I’m re-writing a novel. Some days it feels as though I’m un-writing a novel, taking more words away at the end of a day than I leave. 

Still, those words don’t disappear.  They go on the compost pile.

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I keep a file on my MacBook titled “compost.”  I throw used words onto it as easily as I throw egg shells and banana peels onto the real compost pile in my back yard. Unto the compost pile I throw apple cores and coffee grounds, bread ends and moldy guacamole–the remnants of quite satisfying meals.  Into the compost file I throw stale descriptions, boring conversations, plot twists that are best left to coil off into the dark.

The compost pile in the yard grows from the top, the weight of newly discarded organic material pressing the older stuff down into the rich dirt underneath. The pile is about two feet high now.  The compost file grows from the top, as well, the weight of newly discarded words pressing older words from older stories down into the depths of my memory.  This file is now almost seventy pages, longer by far than many of the stories that have contributed to it:

            Do you think they’re married?

            Do you see rings?

            She did see a ring—one enormous jewel on the right middle finger of the woman. It matched, of all things, her hair, a shiny blue-black, and her eye shadow.

 

Or this:

               My favorite 91-year-old Navy dude’s on East Wing.  He’s filled his memory box with his war medals and photographs of him in the South Pacific.  In one, he’s got his arms around these Marilyn Monroe-style babes.  They’re wearing their bikinis.  He’s wearing his sailor hat and it sure looks like nothing else.  I think that man’s mind is still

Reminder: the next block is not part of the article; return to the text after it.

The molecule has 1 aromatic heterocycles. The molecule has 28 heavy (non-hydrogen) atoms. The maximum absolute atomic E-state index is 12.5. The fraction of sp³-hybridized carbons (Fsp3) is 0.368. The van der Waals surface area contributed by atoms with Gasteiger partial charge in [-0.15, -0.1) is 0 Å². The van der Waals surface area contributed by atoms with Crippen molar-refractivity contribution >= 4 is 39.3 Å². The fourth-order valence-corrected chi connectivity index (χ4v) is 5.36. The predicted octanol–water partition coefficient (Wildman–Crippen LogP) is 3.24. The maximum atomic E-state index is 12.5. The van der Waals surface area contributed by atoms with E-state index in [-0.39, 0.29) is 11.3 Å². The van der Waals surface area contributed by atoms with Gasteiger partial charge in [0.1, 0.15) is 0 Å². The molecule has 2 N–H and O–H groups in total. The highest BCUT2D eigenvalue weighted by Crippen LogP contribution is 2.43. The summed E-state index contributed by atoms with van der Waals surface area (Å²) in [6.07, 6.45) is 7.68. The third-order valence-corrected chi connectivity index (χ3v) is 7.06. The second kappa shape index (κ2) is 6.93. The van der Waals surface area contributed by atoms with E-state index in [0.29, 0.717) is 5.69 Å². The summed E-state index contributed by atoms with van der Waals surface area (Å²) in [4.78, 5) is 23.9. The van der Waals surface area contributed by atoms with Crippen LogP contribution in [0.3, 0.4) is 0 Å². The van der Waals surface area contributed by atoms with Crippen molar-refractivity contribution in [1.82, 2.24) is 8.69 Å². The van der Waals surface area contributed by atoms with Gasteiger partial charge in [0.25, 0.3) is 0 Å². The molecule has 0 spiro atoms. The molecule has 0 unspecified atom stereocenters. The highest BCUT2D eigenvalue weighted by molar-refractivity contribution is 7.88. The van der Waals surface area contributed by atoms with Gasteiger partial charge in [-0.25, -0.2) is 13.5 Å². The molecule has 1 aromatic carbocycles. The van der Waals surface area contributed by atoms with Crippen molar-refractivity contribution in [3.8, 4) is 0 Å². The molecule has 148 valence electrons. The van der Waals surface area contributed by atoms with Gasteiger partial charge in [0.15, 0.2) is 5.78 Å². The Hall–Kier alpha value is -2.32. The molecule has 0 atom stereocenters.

Or this:

Why do you cheer for both teams? I said.  That’s stupid.

 

Some compost parts have lost their form and make no sense at all:

no station wagon

cab to the airport

bag in the trunk like a body!!!!

            deep unfairness

          

Others make me wonder why I discarded them in the first place.

Little Johnnie Blackwood was in demand one night of every year: the first.  It’s true: as the handiest plumber in the neighborhood, the over-full tenements up and down Mary Hill Road, his services were wanted every day of the year, and nearly every hour of the day.  Johnnie, the sink!  Johnnie, these old iron pipes!  Johnnie, our loo at the end of the hall!   Of course, on top of that, Johnnie’s services were wanted daily back in his own home; his wife, Kate—small in stature but mighty in personality, liked to keep an eye on him while he was home and her friends’ eyes—and she had many, (friends, that is; each of them only had two eyes, although with the things they saw you’d think some had more).

I see life in there, fermenting, getting richer with weight and age.

          

 

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